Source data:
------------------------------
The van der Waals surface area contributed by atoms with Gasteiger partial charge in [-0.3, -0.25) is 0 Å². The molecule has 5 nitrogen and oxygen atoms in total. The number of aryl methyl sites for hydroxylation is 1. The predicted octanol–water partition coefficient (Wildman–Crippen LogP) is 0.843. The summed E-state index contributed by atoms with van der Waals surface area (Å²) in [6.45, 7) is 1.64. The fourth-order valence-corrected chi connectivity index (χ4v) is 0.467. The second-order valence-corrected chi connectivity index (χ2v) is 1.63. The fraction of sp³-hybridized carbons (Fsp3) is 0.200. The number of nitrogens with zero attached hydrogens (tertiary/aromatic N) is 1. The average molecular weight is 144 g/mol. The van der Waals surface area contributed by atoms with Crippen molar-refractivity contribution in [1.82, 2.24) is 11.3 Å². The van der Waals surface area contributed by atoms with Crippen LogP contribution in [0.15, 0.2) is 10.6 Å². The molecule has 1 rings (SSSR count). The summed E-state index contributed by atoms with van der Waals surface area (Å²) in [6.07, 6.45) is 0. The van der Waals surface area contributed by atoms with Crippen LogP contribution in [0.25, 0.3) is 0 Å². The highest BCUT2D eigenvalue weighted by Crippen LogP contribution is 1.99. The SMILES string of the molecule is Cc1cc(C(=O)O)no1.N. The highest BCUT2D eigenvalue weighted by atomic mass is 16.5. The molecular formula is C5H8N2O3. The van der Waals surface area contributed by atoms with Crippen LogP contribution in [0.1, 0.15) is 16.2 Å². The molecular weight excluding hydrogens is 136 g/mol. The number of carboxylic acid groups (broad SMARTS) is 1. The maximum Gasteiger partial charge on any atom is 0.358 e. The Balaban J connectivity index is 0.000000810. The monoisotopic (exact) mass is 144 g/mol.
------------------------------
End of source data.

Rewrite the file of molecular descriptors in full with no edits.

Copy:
The van der Waals surface area contributed by atoms with Gasteiger partial charge in [-0.3, -0.25) is 0 Å². The molecule has 5 nitrogen and oxygen atoms in total. The number of aryl methyl sites for hydroxylation is 1. The predicted octanol–water partition coefficient (Wildman–Crippen LogP) is 0.843. The summed E-state index contributed by atoms with van der Waals surface area (Å²) in [6.45, 7) is 1.64. The fourth-order valence-corrected chi connectivity index (χ4v) is 0.467. The second-order valence-corrected chi connectivity index (χ2v) is 1.63. The fraction of sp³-hybridized carbons (Fsp3) is 0.200. The number of nitrogens with zero attached hydrogens (tertiary/aromatic N) is 1. The average molecular weight is 144 g/mol. The van der Waals surface area contributed by atoms with Crippen molar-refractivity contribution in [1.82, 2.24) is 11.3 Å². The van der Waals surface area contributed by atoms with Crippen LogP contribution in [0.15, 0.2) is 10.6 Å². The molecule has 1 rings (SSSR count). The summed E-state index contributed by atoms with van der Waals surface area (Å²) in [6.07, 6.45) is 0. The van der Waals surface area contributed by atoms with Crippen LogP contribution in [0.25, 0.3) is 0 Å². The highest BCUT2D eigenvalue weighted by Crippen LogP contribution is 1.99. The SMILES string of the molecule is Cc1cc(C(=O)O)no1.N. The highest BCUT2D eigenvalue weighted by atomic mass is 16.5. The molecular formula is C5H8N2O3. The van der Waals surface area contributed by atoms with Crippen LogP contribution in [0.1, 0.15) is 16.2 Å². The molecular weight excluding hydrogens is 136 g/mol. The number of carboxylic acid groups (broad SMARTS) is 1. The maximum Gasteiger partial charge on any atom is 0.358 e. The Balaban J connectivity index is 0.000000810. The monoisotopic (exact) mass is 144 g/mol.